The reason this interests me is that it creates an entire new social layer that connects heretofore unconnected social sources. The commenters themselves become something you follow across a variety of places. What I’ve found interesting is how this builds personal reputation and has for me at least, somewhat replaced blogging as a way of expressing my opinion. Unlike Twitter, commenting has a threaded context (the post that started the conversation) and no limits on length. It includes the discourse elements of Twitter but goes further.

As an example, when forums were the primary conversations on the early web, certain participants became notorious on the forums where they were useful, disruptive and/or annoying presences. The commenting systems take this model and move it out of a narrow forum and into the entire social media eco-system.

Nov 11, 2008 0 Comments

Kawasaki on Building a Following on Twitter

Twitter is becoming one of the most useful marketing and networking tools available. Everyday I find myself doing more connecting there with people I know and those I’ve recently met. In many cases it replaces IMing and email for quick responses. Guy Kawasaki has a great post today on building a following on Twitter. While I don’t agree with everything he says (I do not automatically follow everyone who follows me- I look at the quality of their conversations before deciding to fill my page with low quality chatter), however the post is really a great round-up of how to optimize your Twitter experience.

You can follow me @martinedic


Sep 26, 2008 0 Comments

Buzzword creation day: Reputation Equity

There’s been a lot of discussion about reputation and reputation management in social media. It’s one of our most effective keywords in SEO/SEM and it’s a fairly recent phenomenon. However I think there is a far more important metric related to reputation, something I’m dubbing ‘Reputation Equity’. Reputation equity is the value of your reputation in the marketplace.

For those struggling to define the ROI for social media monitoring and marketing, the concept of reputation equity might be useful in showing more closely how managing your reputation can directly produce measurable affects on your company’s value. If we look at market caps, for example, that measurement of the total current value of all company stock at today’s price, we see some anomalies. Dell’s market cap today is about $33 billion while Apple’s is $110 billion. Dell has a lot more market share but the market sees Apple as nearly four times as large! A lot of this is profitability but a good share is reputation.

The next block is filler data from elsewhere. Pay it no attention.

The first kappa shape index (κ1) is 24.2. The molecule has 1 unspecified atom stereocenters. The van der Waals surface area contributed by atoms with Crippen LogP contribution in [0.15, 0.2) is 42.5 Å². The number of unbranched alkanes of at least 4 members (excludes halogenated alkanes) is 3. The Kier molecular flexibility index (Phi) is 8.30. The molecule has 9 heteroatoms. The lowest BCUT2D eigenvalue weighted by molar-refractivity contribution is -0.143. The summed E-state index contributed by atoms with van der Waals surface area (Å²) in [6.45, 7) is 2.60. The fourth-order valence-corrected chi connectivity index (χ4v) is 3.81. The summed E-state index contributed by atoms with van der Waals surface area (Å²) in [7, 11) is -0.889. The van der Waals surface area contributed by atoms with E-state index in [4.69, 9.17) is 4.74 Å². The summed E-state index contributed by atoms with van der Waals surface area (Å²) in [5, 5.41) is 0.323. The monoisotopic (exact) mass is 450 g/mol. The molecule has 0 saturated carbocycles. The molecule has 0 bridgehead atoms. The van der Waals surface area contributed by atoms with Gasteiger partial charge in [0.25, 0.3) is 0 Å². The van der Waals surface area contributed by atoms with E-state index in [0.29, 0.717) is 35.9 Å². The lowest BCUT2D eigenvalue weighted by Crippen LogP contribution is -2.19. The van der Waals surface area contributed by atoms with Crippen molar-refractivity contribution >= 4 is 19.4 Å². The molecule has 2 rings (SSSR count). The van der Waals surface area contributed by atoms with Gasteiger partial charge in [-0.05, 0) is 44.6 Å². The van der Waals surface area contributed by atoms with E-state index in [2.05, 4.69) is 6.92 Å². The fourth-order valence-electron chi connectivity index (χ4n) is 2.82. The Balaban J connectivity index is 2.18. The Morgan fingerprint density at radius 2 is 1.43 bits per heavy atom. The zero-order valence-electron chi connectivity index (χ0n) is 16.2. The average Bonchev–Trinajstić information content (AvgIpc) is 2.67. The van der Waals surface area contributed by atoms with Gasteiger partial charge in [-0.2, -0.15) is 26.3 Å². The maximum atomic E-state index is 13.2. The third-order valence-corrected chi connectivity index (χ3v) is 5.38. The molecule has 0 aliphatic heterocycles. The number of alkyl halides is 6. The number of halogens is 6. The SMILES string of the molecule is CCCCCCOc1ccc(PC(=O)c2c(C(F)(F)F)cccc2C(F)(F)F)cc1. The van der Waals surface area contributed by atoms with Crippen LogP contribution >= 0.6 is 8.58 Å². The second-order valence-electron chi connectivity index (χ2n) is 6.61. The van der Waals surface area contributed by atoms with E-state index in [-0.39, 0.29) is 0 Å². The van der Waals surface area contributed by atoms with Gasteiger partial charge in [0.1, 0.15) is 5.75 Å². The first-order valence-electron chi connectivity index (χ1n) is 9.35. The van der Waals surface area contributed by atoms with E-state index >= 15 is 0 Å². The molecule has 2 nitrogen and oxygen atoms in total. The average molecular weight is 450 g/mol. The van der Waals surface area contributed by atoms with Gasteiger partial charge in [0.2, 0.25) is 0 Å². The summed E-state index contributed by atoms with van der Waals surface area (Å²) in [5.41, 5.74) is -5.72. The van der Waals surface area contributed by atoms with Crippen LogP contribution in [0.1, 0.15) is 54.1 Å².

So aren’t we talking about brands here? Yes and no. A brand may be highly recognized but it can also become generic as it gains widespread acceptance. I’d argue that Dell, while just recognizable as Apple, is much more generic. Apple has a powerful reputation driven by an amazingly loyal group of owners and users, a group that is very active whether they are criticizing or praising the company. Dell, on the other hand, has loyal buyers but they’re otherwise not emotionally engaged with the company and it’s products. How many Dell- specific blogs are out there vs. the hundreds or thousands of Apple-focused sites?

Dell is pursuing an aggressive social media strategy but they’re hampered by this reputational issue: Boring and corporate. Apple does little or no engagement because they don’t have to: Their reputation for innovative design and usability has built an eco-system that does it for them. Most companies don’t have that option, however Seth Godin would tell you that cultivating a fanatical following might be the most powerful marketing tool available. Reputation Management is a big piece of that.

If the goal of management in most companies is increasing value to shareholders, then enhancing reputation should be an easily justifiable investment. A great reputation can help a company get through issues like those reported with recent iPhones. A boring or negative reputation can make even a minor glitch be magnified and drive value down. Social media, in both cases, is becoming a driving force in reputation management and for building reputation equity.